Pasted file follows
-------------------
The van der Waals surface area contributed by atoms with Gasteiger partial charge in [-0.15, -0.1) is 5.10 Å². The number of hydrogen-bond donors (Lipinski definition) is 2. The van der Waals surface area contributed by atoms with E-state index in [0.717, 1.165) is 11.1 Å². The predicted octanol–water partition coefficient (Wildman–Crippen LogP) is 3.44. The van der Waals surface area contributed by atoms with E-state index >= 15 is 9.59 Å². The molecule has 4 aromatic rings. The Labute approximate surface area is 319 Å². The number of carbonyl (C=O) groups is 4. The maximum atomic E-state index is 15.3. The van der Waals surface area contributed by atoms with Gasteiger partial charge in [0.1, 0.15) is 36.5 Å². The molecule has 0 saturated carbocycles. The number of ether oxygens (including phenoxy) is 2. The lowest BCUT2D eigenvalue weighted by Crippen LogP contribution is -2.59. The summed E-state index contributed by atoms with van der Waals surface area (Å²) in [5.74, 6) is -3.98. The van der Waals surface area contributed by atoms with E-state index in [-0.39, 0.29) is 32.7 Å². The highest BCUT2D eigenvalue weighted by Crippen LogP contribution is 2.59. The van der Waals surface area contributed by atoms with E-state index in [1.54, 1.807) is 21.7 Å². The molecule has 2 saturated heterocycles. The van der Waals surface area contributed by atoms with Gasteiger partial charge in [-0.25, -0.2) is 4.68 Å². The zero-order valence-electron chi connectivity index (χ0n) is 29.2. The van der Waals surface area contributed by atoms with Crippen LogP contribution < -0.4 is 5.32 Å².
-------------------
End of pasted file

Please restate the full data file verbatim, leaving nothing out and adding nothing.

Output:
The van der Waals surface area contributed by atoms with Gasteiger partial charge in [-0.15, -0.1) is 5.10 Å². The number of hydrogen-bond donors (Lipinski definition) is 2. The van der Waals surface area contributed by atoms with E-state index in [0.717, 1.165) is 11.1 Å². The predicted octanol–water partition coefficient (Wildman–Crippen LogP) is 3.44. The van der Waals surface area contributed by atoms with E-state index >= 15 is 9.59 Å². The molecule has 4 aromatic rings. The Labute approximate surface area is 319 Å². The number of carbonyl (C=O) groups is 4. The maximum atomic E-state index is 15.3. The van der Waals surface area contributed by atoms with Gasteiger partial charge in [0.1, 0.15) is 36.5 Å². The molecule has 0 saturated carbocycles. The number of ether oxygens (including phenoxy) is 2. The lowest BCUT2D eigenvalue weighted by Crippen LogP contribution is -2.59. The summed E-state index contributed by atoms with van der Waals surface area (Å²) in [5.74, 6) is -3.98. The van der Waals surface area contributed by atoms with E-state index in [-0.39, 0.29) is 32.7 Å². The highest BCUT2D eigenvalue weighted by Crippen LogP contribution is 2.59. The van der Waals surface area contributed by atoms with E-state index in [1.54, 1.807) is 21.7 Å². The molecule has 2 saturated heterocycles. The van der Waals surface area contributed by atoms with Gasteiger partial charge in [-0.25, -0.2) is 4.68 Å². The zero-order valence-electron chi connectivity index (χ0n) is 29.2. The van der Waals surface area contributed by atoms with Crippen LogP contribution < -0.4 is 5.32 Å².